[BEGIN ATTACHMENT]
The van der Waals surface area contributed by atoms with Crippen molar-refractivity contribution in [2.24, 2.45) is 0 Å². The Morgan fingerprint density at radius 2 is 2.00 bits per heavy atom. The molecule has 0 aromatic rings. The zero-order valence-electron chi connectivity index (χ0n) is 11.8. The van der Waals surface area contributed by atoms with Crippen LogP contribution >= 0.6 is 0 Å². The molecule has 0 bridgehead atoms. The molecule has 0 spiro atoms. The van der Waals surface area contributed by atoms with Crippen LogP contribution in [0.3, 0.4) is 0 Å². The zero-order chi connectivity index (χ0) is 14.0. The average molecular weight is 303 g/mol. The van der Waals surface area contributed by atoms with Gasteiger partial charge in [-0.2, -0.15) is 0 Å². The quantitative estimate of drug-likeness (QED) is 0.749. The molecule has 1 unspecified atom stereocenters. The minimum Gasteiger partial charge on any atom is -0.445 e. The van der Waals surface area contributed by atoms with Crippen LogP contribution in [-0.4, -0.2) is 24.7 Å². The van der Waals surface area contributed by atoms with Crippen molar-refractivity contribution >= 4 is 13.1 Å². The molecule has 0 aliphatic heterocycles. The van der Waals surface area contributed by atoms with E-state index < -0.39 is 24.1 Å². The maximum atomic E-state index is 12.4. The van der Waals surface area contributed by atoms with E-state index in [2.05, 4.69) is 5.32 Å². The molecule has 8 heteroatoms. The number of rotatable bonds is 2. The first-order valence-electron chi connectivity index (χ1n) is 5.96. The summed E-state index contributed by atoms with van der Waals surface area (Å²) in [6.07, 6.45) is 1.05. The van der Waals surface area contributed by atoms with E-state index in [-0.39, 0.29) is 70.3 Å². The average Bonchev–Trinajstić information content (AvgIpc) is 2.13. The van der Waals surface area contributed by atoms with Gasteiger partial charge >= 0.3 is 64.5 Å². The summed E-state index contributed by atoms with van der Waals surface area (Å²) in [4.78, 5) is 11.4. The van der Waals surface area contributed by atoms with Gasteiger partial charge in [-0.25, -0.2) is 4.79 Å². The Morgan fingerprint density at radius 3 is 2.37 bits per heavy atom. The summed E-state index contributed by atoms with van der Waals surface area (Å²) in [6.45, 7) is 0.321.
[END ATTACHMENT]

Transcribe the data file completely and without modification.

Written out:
The van der Waals surface area contributed by atoms with Crippen molar-refractivity contribution in [2.24, 2.45) is 0 Å². The Morgan fingerprint density at radius 2 is 2.00 bits per heavy atom. The molecule has 0 aromatic rings. The zero-order valence-electron chi connectivity index (χ0n) is 11.8. The van der Waals surface area contributed by atoms with Crippen LogP contribution >= 0.6 is 0 Å². The molecule has 0 bridgehead atoms. The molecule has 0 spiro atoms. The van der Waals surface area contributed by atoms with Crippen LogP contribution in [0.3, 0.4) is 0 Å². The zero-order chi connectivity index (χ0) is 14.0. The average molecular weight is 303 g/mol. The van der Waals surface area contributed by atoms with Gasteiger partial charge in [-0.2, -0.15) is 0 Å². The quantitative estimate of drug-likeness (QED) is 0.749. The molecule has 1 unspecified atom stereocenters. The minimum Gasteiger partial charge on any atom is -0.445 e. The van der Waals surface area contributed by atoms with Crippen LogP contribution in [-0.4, -0.2) is 24.7 Å². The van der Waals surface area contributed by atoms with Crippen molar-refractivity contribution >= 4 is 13.1 Å². The molecule has 0 aliphatic heterocycles. The van der Waals surface area contributed by atoms with E-state index < -0.39 is 24.1 Å². The maximum atomic E-state index is 12.4. The van der Waals surface area contributed by atoms with E-state index in [2.05, 4.69) is 5.32 Å². The molecule has 8 heteroatoms. The number of rotatable bonds is 2. The first-order valence-electron chi connectivity index (χ1n) is 5.96. The summed E-state index contributed by atoms with van der Waals surface area (Å²) in [6.07, 6.45) is 1.05. The van der Waals surface area contributed by atoms with E-state index in [-0.39, 0.29) is 70.3 Å². The average Bonchev–Trinajstić information content (AvgIpc) is 2.13. The van der Waals surface area contributed by atoms with Gasteiger partial charge >= 0.3 is 64.5 Å². The summed E-state index contributed by atoms with van der Waals surface area (Å²) in [4.78, 5) is 11.4. The van der Waals surface area contributed by atoms with Gasteiger partial charge in [-0.25, -0.2) is 4.79 Å². The Morgan fingerprint density at radius 3 is 2.37 bits per heavy atom. The summed E-state index contributed by atoms with van der Waals surface area (Å²) in [6.45, 7) is 0.321.